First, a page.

Then on the actual bleed round, 90-100 seconds per corner with ISTA "click to continue" at each step. During this stage the brake bleeders were open at each corner, one at a time, and the DSC-and-friends systems went through many different patterns of operation while the brake pedal was pressed every 5 seconds throughout the process based on ISTA instructions. There were all kinds of weird noises, different pumps and valves. Not a lot of fluid moved during this stage compared to the pre-pre-bleed, but maybe a good .25L or more. (I wasn't measuring) My collection bottle on the rear circuit had some noticeable brown crud in the bottom from the true bleed phase.

When it was all done I had very little of my 2L of starting fluid. To be on the safe side I might want 2.5L or so so that I wouldn't need to cut any corners if it took a while to run bubble free.

Based on how I observed this go, I wouldn't want to do it any other way than with a power bleeder plus ISTA+ (or equivalent Foxpro etc...). It was not just a simple "buzz" of the pump once while each bleeder was open. There was a LOT of DSC activity in many different patterns. On E46, E90, E39 cars I didn't ISTA bleed but made sure to cycle ABS lots in low traction situations in the winter so that all the fluid mixed.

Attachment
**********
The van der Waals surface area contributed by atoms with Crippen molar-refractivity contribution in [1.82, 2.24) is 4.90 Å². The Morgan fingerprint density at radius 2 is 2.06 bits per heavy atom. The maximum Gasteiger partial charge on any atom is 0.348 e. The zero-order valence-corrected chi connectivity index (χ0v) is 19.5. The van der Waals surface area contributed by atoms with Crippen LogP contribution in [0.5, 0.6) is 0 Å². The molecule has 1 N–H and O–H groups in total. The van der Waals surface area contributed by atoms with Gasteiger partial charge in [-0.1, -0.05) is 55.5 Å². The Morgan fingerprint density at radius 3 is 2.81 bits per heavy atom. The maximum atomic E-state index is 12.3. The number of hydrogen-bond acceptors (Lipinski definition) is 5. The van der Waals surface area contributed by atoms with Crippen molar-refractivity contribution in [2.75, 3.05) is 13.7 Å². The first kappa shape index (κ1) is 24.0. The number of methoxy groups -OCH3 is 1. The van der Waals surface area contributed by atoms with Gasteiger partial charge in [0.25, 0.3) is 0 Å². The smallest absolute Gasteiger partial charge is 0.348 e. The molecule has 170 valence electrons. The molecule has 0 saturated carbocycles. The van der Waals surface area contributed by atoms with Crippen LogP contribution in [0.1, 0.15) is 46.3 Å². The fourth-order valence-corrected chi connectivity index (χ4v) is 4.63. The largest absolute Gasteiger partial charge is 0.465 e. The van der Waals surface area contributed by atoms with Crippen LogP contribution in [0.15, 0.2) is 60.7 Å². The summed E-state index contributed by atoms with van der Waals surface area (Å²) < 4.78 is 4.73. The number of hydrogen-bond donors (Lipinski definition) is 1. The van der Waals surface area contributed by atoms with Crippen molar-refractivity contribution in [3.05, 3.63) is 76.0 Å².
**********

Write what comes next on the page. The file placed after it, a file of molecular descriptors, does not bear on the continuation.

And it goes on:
One thing I wonder about, and where I did NOT follow the procedure.... I have always put a brick or board under my brake pedal when bleeding in order to limit pedal travel to stay within the normal range seen during braking. The wisdom imparted there is that the master cylinder is polished in the area of the stroke where most driving activity occurs, and it is rougher and may even have bumps, spurs or barbs in the deep areas where the pedal never goes (to the floor). The internet is full of people who bled the brake and then a week or two later figured out that their brake pedal was falling to the floor while they were stopped and they needed a new master cylinder. The idea is that the seal on the master cylinder piston was damaged by them pushing the pedal to the floor during bleeding and then it leaks.